Surveying the gleaming surroundings at Deutsche Morgan Grenfell's London headquarters, a key executive sighed at the thought of the hefty cost of keeping the enterprise going. "It's a lot better to work at one of these places than to own one," he remarked.
Much to its chagrin, DMG's parent, Deutsche Bank, is discovering that there is considerable truth to that. The Frankfurt-based colossus has lavishly endowed DMG to buy itself a place in the global big leagues. But this foray has been divisive, costly, and often disappointing. At the same time, mergers--including the recent marriage of Swiss Bank Corp. and Union Bank of Switzerland--threaten to put Deutsche at a further disadvantage.
Now, Deutsche seems close to launching a reorganization that would rein in its pampered progeny. Deutsche will try to put a happy face on the changes, but they will be tantamount to an admission by CEO Rolf E. Breuer that the bank's expansion-at-any-cost strategy hasn't worked. That puts Breuer and his board in a bind. Unless Deutsche pulls off a major investment-banking acquisition, it may be doomed to also-ran status as a dealmaker. "They face serious questions on what to do next," says Matthew Czepliewicz, an analyst at Salomon Smith Barney.
In the proposed shakeup, Deutsche Bank would merge DMG with the parent's corporate banking arm to create a giant wholesale bank. A retail bank and an asset management group are also likely to be created. DMG's CEO, Michael Dobson, may step aside to become head of global asset management. The Morgan Grenfell name, a London fixture since 1854, may be dropped.
Breuer and others portray the proposed changes as evolutionary. He says that combining corporate and investment banking would present "one face to the customer" and "optimize the bottom line."
He'll need to. Czepliewicz says DMG's $492 million in earnings in 1996 amount to only about a 12% return on equity. With U.S. investment banks making 15% to 30%, it's difficult for Deutsche to justify putting roughly one-quarter of its capital on the line for DMG, he says.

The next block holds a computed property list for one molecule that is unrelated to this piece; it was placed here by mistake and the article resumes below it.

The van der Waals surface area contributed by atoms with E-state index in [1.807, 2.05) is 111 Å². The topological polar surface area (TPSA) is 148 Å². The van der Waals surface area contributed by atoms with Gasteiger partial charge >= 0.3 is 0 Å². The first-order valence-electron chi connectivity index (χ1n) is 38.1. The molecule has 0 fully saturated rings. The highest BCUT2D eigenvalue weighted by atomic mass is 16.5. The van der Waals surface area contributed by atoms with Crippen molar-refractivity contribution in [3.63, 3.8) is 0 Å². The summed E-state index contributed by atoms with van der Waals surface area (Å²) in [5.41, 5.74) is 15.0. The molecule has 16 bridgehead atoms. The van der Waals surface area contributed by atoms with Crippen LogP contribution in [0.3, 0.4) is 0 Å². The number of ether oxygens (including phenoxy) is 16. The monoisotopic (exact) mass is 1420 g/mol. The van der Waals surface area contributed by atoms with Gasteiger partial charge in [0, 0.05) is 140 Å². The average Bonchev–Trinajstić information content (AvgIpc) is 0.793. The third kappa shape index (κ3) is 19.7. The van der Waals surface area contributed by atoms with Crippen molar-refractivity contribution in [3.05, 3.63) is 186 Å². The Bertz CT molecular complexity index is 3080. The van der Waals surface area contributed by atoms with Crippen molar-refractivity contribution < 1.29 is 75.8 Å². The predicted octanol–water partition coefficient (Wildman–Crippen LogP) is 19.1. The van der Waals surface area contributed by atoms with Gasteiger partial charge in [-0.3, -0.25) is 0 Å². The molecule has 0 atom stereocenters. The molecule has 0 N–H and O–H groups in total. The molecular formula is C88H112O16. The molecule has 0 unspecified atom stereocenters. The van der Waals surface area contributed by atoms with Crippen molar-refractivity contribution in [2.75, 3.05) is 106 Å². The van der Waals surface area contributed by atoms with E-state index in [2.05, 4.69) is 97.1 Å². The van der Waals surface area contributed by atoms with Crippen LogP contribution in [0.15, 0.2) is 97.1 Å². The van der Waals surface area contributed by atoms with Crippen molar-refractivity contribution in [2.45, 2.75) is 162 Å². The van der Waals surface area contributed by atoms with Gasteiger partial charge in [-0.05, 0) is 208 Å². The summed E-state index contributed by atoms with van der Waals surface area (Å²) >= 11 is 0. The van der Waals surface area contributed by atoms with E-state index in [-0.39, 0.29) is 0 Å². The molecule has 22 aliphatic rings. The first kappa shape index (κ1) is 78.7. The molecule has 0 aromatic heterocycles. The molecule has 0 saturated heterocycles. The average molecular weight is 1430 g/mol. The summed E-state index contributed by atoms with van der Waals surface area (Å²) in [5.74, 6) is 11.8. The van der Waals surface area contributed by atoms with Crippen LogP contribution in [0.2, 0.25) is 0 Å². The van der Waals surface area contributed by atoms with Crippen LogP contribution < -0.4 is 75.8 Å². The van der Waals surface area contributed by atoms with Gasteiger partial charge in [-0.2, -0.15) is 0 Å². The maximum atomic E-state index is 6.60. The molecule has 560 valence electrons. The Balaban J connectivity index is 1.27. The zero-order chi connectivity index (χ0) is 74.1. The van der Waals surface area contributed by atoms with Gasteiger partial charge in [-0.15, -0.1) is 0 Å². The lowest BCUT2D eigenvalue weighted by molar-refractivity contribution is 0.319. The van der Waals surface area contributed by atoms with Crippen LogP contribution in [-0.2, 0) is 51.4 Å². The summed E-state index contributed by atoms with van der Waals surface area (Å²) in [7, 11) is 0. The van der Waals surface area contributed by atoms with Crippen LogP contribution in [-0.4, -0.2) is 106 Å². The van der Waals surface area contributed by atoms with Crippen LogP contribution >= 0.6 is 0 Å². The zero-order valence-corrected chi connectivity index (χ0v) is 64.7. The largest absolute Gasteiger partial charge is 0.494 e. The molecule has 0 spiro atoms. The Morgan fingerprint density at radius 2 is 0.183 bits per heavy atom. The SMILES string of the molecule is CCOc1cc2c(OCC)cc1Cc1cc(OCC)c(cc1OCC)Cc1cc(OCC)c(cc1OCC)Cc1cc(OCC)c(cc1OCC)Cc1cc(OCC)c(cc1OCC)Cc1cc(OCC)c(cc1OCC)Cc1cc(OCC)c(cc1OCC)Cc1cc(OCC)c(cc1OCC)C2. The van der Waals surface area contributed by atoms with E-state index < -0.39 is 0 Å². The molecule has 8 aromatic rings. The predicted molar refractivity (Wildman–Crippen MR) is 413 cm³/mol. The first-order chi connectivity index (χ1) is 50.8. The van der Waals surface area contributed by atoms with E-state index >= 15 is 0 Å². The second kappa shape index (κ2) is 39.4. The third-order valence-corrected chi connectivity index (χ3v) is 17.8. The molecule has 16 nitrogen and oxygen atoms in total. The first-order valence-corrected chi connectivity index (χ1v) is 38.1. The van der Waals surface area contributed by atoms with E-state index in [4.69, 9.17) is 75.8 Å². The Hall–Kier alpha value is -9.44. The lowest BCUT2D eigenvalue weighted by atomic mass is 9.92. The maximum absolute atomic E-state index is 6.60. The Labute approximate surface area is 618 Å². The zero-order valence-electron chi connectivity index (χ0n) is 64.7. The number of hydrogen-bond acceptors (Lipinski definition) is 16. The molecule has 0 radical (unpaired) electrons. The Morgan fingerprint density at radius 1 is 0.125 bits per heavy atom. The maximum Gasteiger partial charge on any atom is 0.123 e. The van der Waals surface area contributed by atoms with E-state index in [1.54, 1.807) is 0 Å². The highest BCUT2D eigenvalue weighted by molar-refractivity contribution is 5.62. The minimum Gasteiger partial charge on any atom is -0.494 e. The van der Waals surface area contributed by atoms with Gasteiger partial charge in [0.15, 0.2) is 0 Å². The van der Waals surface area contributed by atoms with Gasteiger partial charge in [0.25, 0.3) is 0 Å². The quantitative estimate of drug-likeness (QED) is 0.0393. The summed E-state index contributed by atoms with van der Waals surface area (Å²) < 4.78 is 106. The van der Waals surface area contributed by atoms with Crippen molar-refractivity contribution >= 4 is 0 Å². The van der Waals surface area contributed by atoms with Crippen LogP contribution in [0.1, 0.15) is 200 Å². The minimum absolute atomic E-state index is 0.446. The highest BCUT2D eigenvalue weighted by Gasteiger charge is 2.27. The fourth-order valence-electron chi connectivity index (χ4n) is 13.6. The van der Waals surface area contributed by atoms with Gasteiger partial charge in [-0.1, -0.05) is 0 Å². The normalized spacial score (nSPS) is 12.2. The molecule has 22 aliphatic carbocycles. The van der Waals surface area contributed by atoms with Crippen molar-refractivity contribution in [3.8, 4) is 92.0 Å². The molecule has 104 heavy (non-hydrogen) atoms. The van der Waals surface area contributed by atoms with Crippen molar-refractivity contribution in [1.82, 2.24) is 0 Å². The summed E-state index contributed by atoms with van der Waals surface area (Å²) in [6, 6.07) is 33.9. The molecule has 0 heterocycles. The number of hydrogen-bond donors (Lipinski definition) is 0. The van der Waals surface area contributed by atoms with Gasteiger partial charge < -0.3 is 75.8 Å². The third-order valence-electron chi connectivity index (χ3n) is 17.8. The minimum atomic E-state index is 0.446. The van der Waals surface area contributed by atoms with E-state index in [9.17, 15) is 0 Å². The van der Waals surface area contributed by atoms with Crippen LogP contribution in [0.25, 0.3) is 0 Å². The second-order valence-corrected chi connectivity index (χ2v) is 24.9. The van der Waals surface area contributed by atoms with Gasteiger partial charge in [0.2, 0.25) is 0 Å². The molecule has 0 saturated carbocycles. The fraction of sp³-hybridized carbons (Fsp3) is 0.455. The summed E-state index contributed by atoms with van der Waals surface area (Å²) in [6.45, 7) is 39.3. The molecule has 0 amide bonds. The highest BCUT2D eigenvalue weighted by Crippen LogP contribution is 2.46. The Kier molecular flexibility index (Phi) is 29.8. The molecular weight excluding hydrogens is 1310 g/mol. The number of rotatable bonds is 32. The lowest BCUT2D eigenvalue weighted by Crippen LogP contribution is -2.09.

Still, it's debatable whether the proposed changes will work. Deutsche's empire is already plagued by culture clashes. Trying to blend the Anglo-American-tinged DMG with the staid German corporate bank may inject a whole new set of problems. Deutsche's board has long been divided on the wisdom of the DMG experiment, industry sources say. Frankfurt also is unhappy with the U.S.-style investment bankers' pay packages: DMG's costs ate up 84% of its income in 1997.
The lightning rods for such complaints are global fixed-income chief Edson Mitchell, equities boss Michael Philipp, and North American head Carter McClelland. Known inside the bank as the three amigos, they are viewed as a cocksure group bent on enlarging their turf. The three are said to be frustrated about the degree of control Frankfurt maintains over key areas such as accounting and information technology, which cost DMG hundreds of millions of dollars each year. But the German side is likely to exert more discipline in the future. Who will succeed Dobson remains unclear. DMG may end up being run by a group of Frankfurt board members, a possibility that has led insiders to speculate on how long the American top guns will stay. "We call them the three stooges now," says a DMG executive.
TECH DEALS. Considering how rapidly DMG built up its staff of 6,500, culture clashes were probably inevitable. And lucrative pay packages created internal dissension. The suave, Cambridge-educated Dobson has never seemed cut out to handle the brash New World investment bankers or run DMG's core trading and merger businesses. Dobson, who declined to comment, came up through Morgan Grenfell's investment-banking arm--not the brass-knuckles environment of trading and dealmaking.
Still, the bank has done well in fixed income and has scored a few high-tech deals during Dobson's reign. But in 1997, in the key area of mergers and acquisitions, DMG ranked 13th in Europe and only 8th in Germany, says Securities Data. "We haven't got the motor running at full horsepower yet," Breuer says.
Deutsche is finding it's a lot harder to build a successful money machine than it looks. Will reining in DMG's freewheeling investment bankers make them work harder? Or will many abandon ship for a rival with a keener appetite for high-stakes dealmaking?